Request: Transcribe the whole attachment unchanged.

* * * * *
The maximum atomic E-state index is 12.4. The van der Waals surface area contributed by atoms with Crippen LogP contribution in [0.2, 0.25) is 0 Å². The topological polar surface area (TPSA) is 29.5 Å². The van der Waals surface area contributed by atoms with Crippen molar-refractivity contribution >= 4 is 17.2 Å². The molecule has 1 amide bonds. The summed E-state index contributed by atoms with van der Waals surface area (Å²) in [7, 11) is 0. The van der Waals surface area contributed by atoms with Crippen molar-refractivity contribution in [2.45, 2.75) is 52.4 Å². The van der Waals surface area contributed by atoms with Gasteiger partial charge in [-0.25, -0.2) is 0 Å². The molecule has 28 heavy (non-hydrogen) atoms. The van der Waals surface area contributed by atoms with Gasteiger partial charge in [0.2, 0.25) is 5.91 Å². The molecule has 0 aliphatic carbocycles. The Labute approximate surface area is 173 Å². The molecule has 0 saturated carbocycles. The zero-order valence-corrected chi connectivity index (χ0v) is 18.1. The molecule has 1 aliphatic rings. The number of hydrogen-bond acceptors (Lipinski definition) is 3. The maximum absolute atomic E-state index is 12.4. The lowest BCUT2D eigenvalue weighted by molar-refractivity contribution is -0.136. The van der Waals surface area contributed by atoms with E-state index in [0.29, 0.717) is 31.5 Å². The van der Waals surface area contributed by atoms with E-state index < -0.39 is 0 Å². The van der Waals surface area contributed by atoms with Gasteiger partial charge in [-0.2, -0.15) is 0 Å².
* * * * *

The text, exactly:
The maximum atomic E-state index is 12.4. The van der Waals surface area contributed by atoms with Crippen LogP contribution in [0.2, 0.25) is 0 Å². The topological polar surface area (TPSA) is 29.5 Å². The van der Waals surface area contributed by atoms with Crippen molar-refractivity contribution >= 4 is 17.2 Å². The molecule has 1 amide bonds. The summed E-state index contributed by atoms with van der Waals surface area (Å²) in [7, 11) is 0. The van der Waals surface area contributed by atoms with Crippen molar-refractivity contribution in [2.45, 2.75) is 52.4 Å². The van der Waals surface area contributed by atoms with Gasteiger partial charge in [-0.25, -0.2) is 0 Å². The molecule has 28 heavy (non-hydrogen) atoms. The van der Waals surface area contributed by atoms with Gasteiger partial charge in [0.2, 0.25) is 5.91 Å². The molecule has 0 aliphatic carbocycles. The Labute approximate surface area is 173 Å². The molecule has 0 saturated carbocycles. The zero-order valence-corrected chi connectivity index (χ0v) is 18.1. The molecule has 1 aliphatic rings. The number of hydrogen-bond acceptors (Lipinski definition) is 3. The maximum absolute atomic E-state index is 12.4. The lowest BCUT2D eigenvalue weighted by molar-refractivity contribution is -0.136. The van der Waals surface area contributed by atoms with E-state index in [0.29, 0.717) is 31.5 Å². The van der Waals surface area contributed by atoms with E-state index < -0.39 is 0 Å². The van der Waals surface area contributed by atoms with Gasteiger partial charge in [-0.2, -0.15) is 0 Å².